Perhaps not surprisingly, Caltrain’s $1.5 billion plan to transition away from diesel vehicles in favor of electrified tracks has garnered kudos from the Sierra Club.
In spring, local, regional and state transportation agencies jointly approved the electrification plan, which will allow Caltrain to run quicker, more efficient service between San Francisco and San Jose while also cutting down on air and noise pollution. Most crucially, the electrification of Caltrain will allow the state’s high-speed rail network to be integrated into the Peninsula.
With its emphasis on responsible, long-term transit planning, the Caltrain electrification effort caught the eye of the Sierra Club. The venerable environmental organization touted the plan as one of the 25 best transportation projects in 2012.
“Electrification will cut the railroad’s operating costs in half by avoiding the purchase of 4.5 million gallons of diesel fuel a year and replacing it with far cheaper and cleaner electricity,” said Gladwyn d’Souza, a member of the Sierra Club’s local chapter. “It is exactly the kind of infrastructure we need as part of a 21st century transportation system that increases our transportation choices and increases our housing options by enabling transit-oriented development.”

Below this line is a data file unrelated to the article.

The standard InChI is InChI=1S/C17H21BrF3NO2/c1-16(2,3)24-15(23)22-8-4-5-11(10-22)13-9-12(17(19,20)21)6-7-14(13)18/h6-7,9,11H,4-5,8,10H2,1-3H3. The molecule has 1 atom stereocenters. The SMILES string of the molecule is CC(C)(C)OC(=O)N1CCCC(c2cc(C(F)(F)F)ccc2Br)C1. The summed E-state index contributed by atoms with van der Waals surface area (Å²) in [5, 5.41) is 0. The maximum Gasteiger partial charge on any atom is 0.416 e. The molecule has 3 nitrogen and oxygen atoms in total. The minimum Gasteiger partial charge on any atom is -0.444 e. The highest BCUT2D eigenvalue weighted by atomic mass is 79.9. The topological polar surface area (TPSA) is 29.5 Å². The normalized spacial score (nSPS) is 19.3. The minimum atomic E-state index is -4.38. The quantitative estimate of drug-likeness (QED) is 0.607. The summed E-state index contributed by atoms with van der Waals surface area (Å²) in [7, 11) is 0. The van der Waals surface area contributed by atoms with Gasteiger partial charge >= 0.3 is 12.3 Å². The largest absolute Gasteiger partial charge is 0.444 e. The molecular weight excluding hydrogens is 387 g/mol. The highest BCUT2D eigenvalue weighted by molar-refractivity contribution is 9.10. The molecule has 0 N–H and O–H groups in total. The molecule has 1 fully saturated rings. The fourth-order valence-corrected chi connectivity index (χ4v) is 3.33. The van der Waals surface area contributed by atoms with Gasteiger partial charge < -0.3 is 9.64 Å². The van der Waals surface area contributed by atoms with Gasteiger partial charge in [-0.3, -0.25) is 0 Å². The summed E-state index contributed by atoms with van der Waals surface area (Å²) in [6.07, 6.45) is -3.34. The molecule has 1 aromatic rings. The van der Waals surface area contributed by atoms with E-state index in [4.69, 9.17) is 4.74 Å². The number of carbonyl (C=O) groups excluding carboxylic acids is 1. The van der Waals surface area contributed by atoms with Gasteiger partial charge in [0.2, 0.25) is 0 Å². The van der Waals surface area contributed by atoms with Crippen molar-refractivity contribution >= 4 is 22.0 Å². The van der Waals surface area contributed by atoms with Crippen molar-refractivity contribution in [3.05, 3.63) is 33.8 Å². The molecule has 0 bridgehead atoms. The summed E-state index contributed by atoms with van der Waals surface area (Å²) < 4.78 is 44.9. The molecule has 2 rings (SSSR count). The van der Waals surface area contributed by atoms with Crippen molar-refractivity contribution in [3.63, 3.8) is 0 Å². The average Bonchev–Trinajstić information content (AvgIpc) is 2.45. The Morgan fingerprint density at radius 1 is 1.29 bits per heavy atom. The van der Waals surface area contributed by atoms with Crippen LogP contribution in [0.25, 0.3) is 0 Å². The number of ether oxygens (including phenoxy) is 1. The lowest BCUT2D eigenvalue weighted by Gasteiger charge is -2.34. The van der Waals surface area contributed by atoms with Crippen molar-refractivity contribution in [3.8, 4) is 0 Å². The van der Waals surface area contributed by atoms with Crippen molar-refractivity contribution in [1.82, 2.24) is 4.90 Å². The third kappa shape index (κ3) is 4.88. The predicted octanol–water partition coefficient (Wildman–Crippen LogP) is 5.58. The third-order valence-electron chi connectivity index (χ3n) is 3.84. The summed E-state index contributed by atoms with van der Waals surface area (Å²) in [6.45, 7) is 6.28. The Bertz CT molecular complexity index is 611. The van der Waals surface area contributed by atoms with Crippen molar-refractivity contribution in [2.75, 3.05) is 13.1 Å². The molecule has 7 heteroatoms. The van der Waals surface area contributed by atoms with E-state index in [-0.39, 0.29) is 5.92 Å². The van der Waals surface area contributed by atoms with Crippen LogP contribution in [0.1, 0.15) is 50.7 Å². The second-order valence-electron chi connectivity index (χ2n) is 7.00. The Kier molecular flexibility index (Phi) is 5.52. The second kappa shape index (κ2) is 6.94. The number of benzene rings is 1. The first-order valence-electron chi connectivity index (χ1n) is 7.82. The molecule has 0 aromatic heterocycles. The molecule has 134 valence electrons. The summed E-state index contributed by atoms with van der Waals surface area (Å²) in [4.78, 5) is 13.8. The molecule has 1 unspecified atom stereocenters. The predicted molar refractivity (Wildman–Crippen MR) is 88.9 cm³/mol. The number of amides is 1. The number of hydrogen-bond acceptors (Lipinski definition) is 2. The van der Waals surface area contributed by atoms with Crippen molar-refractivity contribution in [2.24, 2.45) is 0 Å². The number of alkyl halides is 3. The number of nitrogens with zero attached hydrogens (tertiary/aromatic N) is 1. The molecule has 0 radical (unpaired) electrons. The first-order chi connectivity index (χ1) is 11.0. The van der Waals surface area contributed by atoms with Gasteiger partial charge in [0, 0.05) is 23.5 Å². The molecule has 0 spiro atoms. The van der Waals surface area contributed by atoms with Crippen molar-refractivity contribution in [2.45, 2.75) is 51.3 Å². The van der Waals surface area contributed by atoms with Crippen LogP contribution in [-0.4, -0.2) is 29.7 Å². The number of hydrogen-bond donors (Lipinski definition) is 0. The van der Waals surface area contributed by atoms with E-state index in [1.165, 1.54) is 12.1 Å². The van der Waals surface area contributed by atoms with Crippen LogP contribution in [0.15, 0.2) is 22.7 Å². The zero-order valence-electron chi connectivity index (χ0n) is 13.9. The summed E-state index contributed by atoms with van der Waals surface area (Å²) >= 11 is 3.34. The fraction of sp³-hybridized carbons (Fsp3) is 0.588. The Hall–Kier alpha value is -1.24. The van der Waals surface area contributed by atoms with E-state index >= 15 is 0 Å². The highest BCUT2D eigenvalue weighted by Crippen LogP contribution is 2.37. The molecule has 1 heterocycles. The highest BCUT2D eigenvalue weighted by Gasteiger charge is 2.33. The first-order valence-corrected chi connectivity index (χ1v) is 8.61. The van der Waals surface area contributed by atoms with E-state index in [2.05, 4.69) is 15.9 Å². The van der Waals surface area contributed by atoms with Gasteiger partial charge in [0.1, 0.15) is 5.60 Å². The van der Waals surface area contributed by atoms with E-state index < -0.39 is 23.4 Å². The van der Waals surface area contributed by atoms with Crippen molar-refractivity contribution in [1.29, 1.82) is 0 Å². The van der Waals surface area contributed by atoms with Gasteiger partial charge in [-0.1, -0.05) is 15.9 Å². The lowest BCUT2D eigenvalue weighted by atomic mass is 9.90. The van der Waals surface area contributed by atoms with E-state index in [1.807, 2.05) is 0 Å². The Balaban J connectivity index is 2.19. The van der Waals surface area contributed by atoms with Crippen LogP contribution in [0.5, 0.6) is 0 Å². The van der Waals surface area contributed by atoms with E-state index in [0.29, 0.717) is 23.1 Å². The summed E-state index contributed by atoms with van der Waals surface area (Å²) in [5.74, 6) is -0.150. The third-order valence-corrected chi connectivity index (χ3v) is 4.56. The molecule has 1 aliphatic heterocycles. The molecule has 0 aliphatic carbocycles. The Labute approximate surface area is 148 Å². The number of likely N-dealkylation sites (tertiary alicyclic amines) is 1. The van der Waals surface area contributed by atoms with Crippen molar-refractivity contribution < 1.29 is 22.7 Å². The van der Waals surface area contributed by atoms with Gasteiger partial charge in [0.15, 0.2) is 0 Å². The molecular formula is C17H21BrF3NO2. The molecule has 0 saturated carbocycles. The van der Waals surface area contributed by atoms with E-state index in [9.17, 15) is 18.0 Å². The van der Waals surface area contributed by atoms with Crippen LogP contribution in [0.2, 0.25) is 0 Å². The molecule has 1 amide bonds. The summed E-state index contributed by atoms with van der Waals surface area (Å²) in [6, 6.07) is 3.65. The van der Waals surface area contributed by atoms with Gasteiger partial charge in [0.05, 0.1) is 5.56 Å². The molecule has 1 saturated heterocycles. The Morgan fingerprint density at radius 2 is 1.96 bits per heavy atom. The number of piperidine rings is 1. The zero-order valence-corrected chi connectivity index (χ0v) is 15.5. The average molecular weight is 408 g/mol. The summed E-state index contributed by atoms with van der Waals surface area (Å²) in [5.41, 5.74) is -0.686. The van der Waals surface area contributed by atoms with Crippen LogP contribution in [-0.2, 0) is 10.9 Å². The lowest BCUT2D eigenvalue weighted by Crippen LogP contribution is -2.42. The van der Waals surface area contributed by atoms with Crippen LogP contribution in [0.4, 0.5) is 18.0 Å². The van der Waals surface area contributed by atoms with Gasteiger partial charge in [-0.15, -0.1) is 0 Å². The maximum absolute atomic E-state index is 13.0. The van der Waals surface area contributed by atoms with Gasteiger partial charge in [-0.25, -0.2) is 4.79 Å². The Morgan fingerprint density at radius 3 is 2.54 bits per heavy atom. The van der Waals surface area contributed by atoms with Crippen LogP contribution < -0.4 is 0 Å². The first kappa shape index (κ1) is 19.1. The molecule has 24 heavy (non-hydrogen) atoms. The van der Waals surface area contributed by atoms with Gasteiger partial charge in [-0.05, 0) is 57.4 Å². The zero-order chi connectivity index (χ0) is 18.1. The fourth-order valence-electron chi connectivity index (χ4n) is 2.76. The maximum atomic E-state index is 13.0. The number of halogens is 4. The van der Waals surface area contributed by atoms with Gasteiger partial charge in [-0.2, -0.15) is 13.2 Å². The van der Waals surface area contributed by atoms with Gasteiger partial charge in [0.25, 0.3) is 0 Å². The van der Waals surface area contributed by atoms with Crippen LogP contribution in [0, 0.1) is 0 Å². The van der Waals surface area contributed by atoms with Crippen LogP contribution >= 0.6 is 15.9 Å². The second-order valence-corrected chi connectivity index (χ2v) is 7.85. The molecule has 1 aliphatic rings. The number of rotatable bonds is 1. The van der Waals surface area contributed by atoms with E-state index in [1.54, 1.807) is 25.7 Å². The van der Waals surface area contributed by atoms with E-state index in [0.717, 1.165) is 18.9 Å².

Peninsula Assemblyman Jerry Hill, who was instrumental in getting the financing package approved for the electrification project, said the Sierra Club honor was exciting.
“They realized that this will make for a quieter, cleaner and smoother system,” said Hill, who will join the state Senate next year. “It will really benefit everyone.”
The Sierra Club looked at projects from across the nation in determining the best and worst planning proposals this year. A plan to widen freeway lanes in San Diego County was named one of the 25 worst projects.
Caltrain’s project is scheduled to be completed by 2019.